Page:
“Very little will be possible while hostilities continue and while there is a risk that they will spread into the overcrowded areas in the south of Gaza. We therefore reiterate our call for a ceasefire,” said Ramesh Rajasingham, coordination director of the UN Office for the Coordination of Humanitarian Affairs (OCHA).
One in six children under age 2 in northern Gaza suffers from acute malnutrition and practically all the 2.3 million people in the Palestinian enclave rely on “woefully inadequate” food aid to survive, he told the Security Council.
Rajasingham said the UN and aid groups face “overwhelming obstacles just to get a bare minimum of supplies into Gaza.” These include crossing closures, restrictions on movement and communication, onerous vetting procedures, unrest, damaged roads and unexploded ordnance, he said.
Jens Laerke, spokesman for OCHA, also said on Tuesday that Israeli forces are “systematically” blocking access to Gaza.
All planned aid convoys into the north have been denied by Israeli authorities in recent weeks. The last allowed in was on January 23, according to the World Health Organization.
However, Israeli deputy ambassador to the UN Jonathan Miller countered that “it is not Israel who is holding up these trucks,” instead placing the blame on the UN, which he said must distribute aid “more effectively.”
“There is no limit to the amount of humanitarian aid that can be sent to the civilian population of Gaza,” he said, adding that since the beginning of 2024 Israel had only denied 16 percent of requests to deliver aid, and those were due to risks the shipments could end up in Hamas’ hands.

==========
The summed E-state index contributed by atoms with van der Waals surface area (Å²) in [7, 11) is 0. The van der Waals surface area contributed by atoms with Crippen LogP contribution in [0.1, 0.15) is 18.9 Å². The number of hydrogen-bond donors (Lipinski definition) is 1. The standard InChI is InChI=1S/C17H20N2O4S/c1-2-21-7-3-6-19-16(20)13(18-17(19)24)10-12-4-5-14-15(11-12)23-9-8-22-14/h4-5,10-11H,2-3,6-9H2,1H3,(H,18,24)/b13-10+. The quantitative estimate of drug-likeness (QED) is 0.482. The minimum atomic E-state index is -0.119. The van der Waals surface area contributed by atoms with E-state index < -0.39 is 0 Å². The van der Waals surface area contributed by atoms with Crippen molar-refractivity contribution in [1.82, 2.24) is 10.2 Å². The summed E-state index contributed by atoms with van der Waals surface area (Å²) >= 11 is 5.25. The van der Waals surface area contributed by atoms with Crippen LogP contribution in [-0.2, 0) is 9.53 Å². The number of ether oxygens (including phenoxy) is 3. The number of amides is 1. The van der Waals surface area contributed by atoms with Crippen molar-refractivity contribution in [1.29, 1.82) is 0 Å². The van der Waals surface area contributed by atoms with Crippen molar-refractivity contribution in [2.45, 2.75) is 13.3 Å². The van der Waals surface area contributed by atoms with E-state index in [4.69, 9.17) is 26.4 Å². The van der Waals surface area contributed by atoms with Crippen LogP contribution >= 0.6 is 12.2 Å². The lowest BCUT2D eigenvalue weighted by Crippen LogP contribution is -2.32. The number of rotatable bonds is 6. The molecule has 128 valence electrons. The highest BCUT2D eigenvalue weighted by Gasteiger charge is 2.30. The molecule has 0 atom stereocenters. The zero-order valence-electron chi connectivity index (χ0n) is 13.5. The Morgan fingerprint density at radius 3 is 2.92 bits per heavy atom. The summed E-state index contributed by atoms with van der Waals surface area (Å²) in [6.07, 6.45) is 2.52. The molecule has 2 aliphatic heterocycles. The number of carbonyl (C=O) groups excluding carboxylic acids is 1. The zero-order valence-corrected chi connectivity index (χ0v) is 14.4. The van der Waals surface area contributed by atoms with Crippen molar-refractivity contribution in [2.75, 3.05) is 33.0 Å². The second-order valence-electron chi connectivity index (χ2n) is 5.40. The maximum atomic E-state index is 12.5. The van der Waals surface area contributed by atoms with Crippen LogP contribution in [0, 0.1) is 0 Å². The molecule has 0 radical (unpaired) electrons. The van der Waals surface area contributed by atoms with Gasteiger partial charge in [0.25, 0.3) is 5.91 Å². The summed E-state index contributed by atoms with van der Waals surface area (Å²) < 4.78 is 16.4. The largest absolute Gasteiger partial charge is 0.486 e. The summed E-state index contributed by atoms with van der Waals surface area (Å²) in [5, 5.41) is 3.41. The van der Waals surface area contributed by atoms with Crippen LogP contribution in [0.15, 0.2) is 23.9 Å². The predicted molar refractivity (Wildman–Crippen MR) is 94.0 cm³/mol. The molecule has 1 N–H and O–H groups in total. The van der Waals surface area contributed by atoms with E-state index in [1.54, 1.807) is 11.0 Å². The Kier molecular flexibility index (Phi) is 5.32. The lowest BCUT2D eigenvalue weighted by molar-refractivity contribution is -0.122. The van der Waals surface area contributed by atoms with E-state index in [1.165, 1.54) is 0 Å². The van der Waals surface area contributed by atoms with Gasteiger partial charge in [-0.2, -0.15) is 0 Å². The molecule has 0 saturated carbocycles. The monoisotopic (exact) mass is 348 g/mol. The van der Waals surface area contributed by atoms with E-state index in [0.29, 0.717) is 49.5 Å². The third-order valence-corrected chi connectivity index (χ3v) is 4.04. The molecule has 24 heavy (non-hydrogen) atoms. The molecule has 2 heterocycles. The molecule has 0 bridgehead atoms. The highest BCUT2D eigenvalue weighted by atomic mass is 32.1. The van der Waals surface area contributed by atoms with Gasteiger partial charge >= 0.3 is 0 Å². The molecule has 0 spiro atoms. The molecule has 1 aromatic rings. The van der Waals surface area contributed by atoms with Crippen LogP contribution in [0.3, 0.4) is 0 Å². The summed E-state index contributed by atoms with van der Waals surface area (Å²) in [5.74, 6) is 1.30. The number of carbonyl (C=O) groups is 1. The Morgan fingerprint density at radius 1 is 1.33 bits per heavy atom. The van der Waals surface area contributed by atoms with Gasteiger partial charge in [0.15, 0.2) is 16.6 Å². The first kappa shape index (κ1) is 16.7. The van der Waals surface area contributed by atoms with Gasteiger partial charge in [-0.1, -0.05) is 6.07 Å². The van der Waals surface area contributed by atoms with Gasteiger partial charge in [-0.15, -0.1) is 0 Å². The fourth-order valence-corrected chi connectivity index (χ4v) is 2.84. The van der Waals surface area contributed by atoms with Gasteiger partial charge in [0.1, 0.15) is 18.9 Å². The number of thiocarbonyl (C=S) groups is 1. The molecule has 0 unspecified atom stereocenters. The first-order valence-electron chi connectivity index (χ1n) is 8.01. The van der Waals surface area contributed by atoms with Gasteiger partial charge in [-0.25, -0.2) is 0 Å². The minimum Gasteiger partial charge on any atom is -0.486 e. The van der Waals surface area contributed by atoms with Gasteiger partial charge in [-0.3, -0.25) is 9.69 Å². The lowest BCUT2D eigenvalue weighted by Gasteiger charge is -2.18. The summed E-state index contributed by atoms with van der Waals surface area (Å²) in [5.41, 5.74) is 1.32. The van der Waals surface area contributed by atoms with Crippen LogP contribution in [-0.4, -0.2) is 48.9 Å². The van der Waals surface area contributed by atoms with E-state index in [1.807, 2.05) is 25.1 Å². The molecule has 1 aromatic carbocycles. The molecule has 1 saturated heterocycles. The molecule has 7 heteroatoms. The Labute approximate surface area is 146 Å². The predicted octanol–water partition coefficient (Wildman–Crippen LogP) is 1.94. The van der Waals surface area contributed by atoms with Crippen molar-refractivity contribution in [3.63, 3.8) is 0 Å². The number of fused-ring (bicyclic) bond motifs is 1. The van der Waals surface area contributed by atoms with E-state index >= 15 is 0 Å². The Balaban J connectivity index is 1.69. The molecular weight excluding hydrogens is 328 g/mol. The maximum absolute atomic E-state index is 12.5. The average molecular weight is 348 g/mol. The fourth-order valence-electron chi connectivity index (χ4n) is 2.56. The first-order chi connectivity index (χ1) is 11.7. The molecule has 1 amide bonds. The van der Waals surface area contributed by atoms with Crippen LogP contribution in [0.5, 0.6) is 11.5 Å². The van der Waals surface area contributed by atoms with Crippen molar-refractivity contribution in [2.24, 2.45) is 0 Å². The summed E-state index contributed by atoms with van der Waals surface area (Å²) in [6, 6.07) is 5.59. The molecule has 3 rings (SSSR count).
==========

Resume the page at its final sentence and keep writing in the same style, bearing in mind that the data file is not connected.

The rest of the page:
Cautious over truce talks
Israel and Hamas as well as Qatari mediators all sounded notes of caution on Tuesday about progress towards a truce in Gaza, after U.S. President Joe Biden said he believed a ceasefire could be reached in under a week to halt the conflict for Ramadan.
Two senior Hamas officials told Reuters that Biden’s remarks seemed premature. There are “still big gaps to be bridged,” one of them said.
Hamas is weighing a proposal, agreed by Israel at talks with mediators in Paris last week, for a 40-day ceasefire, which would be the first extended truce of the five-month-old conflict. Both sides have delegations in Qatar this week hammering out details.
According to a source close to the ceasefire talks, the Paris proposal would see militants free some but not all of the hostages in return for Israel’s release of hundreds of Palestinian detainees, a surge in humanitarian aid for Gaza and Israeli troops pulling out of populated areas in the enclave.
But it appears to stop short of satisfying Hamas’ main demand that any agreement include a clear path towards a permanent end to the war and Israeli withdrawal, or resolving the fate of fighting-age Israeli men among the hostages.
Earlier, Israeli government spokesperson Tal Heinrich said any deal for a ceasefire in Gaza would still require Hamas to drop “outlandish demands.” She added: “We are willing. But the question remains whether Hamas are willing.”
Qatar, which has acted as the main mediator, said a breakthrough had yet to be reached.
“We don’t have a final agreement on any of the issues that are hampering reaching an agreement,” said Majed Al Ansari, spokesperson for Qatar’s foreign ministry. “We remain hopeful that we can get to some kind of agreement.”
Hamas fighters killed 1,200 people and captured 253 hostages on October 7, according to Israeli tallies, triggering Israel’s ground assault on Gaza. Health authorities in the enclave say nearly 30,000 people have been confirmed killed.